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Emerald Ash Borer
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Emerald Ash Borer
Emerald Ash Borer

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What is the emerald ash borer?

Emerald ash borer

The emerald ash borer is an invasive exotic insect that attacks ash trees. Since it was detected in Michigan in 2002, it has decimated tens of millions of ash trees in North America.

The small narrow elongated metallic green insect is between 7.5 and 15 mm long and approximately 3 mm wide.

How does the emerald ash borer spread?

The adult beetles generally emerge in May, and infest the tree in which they were living or a nearby ash. Under normal circumstances, the emerald ash borer spreads slowly. However, transporting infested materials, such as recently cut ash wood or firewood from any type of tree, poses the greatest risk of spreading the insect to other regions.

What does an ash tree look like?

The branches and leaves of ash trees grow directly across from each other. The leaves are 5 to 15 cm long, and are composed of 5 to 11 leaflets. The margins of these leaflets may be smooth or toothed.

In the fall, the leaves generally turn yellow, and are among the first to change colours.

The bark has a disctinct pattern of hard ridges that criss-cross in a diamond shape (white ash and red ash), or soft cork-textured ridges that become scaly with age (black ash). Normally, ash trees grow to 15 or 20 metres in height and are of variable shapes.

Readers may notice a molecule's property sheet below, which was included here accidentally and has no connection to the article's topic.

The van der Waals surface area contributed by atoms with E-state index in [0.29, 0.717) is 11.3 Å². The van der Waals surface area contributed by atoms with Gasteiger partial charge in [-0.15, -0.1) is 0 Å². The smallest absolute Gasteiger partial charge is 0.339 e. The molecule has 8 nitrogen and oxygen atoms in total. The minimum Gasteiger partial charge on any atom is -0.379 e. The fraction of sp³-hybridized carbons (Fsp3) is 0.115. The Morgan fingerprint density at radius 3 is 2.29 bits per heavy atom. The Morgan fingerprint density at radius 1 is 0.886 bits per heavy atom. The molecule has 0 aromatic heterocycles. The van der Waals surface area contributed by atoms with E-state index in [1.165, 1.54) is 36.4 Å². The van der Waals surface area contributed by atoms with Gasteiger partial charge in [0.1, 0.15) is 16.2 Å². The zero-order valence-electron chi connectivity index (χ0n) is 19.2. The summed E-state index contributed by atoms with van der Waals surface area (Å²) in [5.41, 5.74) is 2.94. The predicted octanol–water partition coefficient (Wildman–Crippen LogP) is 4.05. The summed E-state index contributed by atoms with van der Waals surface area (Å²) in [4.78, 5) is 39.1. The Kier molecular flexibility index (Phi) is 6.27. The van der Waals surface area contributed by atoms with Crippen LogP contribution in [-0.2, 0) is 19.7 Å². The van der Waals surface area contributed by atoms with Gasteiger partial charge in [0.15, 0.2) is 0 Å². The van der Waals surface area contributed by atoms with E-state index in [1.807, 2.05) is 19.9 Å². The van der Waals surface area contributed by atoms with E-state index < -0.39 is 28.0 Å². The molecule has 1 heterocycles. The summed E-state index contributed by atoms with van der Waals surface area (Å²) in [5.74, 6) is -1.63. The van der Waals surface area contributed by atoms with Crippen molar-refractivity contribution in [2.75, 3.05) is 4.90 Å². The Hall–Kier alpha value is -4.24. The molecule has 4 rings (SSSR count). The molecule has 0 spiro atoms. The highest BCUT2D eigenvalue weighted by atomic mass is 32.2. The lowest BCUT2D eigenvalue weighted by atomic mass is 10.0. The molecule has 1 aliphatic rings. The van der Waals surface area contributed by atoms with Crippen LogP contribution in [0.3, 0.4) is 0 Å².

Healthy ash tree

Ash leaf

Ash fruits: samara

Signs of infestation

Once an ash tree has been infested, the larvae feed under its bark by digging serpentine galleries that end up blocking the movement of water and nutrients in the tree.

The following are signs of infestation:

Thinning of the foliage

Dieback of the crown

Proliferation of sprouts (new shoots on the trunk)

Serpentine (S-shaped) galleries under the bark

Small D-shaped exit holes
Woodpecker feeding holes

Preventing infestation

Ash trees can only be conserved through preventive treatment or controls in the early stages of infestation using a systemic pesticide. Such treatment will not eradicate the emerald ash borer.

The treatment must be repeated at most every two years over a span of 10 to 15 years. It must be done by a specialist.

An ash tree that has not been infested but is not treated will become infested, so it is important to act right away. If in doubt, consult a specialist.

What you should do if your ash tree is infested

Once an ash tree shows clear signs of infestation, it has been infested for at least one year. An infested ash tree that is not treated will die within a few years. Thus it is important to plan for its removal if no treatment will be applied. Cutting an ash tree at the very beginning of its infestation will cost less than waiting until after it dies.

It is a good idea to consult a specialist in order to determine how far the infestation has spread and the appropriate strategy.

Cutting down ash trees

A heavily infested ash tree will not survive the damage caused by the insect, so it should be cut down.